The more references a market has at or close to a price level, the greater the number of traders who will be looking at the price and therefore the more likely it is to generate interest – whether that interest precipitates a reversal or the level breaks and a continuation move takes place. If there are more reasons to take a trade, there will be more traders who will do so. So if you have nice swing high from a few days ago and that lines up a particular moving average or whatever else you might look at, then the level is likely to be more important.

If the level also fits in with market context and/or a price pattern such as what I describe in When do Candlestick Patterns Really Work?, then this can really solidify the importance of a price level.

Identifying Simple Support and Resistance Levels - FDAX Good Level

Identifying Simple Support and Resistance Levels - FDAX Poor Level


Reactions to a level

Finding decent support and resistance levels is just part of the puzzle. Accounting for possible reactions to a level is just as important. There are two market reactions that can happen at any price level – it can turn or it can break.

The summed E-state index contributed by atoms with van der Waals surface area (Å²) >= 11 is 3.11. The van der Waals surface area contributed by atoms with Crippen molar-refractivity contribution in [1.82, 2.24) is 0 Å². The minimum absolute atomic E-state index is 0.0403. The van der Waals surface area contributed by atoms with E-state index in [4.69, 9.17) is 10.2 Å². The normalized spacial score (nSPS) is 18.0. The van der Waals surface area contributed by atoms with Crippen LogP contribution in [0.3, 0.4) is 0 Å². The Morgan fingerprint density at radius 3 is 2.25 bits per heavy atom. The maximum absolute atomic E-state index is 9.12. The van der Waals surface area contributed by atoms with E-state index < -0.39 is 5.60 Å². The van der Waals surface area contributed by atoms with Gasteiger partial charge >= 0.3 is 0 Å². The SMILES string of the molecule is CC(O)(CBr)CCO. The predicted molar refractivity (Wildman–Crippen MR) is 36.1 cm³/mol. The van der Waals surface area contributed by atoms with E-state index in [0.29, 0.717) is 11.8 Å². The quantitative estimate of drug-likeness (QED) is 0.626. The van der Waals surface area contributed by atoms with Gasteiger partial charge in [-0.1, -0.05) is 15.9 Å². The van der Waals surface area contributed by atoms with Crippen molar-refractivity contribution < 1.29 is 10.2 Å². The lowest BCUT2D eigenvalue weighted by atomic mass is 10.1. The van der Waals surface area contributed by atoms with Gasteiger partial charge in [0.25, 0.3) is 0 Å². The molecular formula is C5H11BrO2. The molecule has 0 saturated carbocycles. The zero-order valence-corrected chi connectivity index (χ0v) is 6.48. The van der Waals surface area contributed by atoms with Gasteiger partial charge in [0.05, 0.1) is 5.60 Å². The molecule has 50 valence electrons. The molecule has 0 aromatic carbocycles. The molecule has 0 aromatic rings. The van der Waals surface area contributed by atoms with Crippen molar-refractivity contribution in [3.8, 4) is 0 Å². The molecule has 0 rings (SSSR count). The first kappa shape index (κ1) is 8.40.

If it turns, it can turn quickly and sharply – this is when a poorly placed trade can be quickly stopped out – or it can churn at the area for a time before reversing – if this happens, you can see the market test and retest the level and it may push through by a number of ticks before turning. So this makes it important to consider how many ticks beyond a level that an entry or stop needs to be in order to not be tagged without the level having truly broken – and this will depend on the product and current volatility.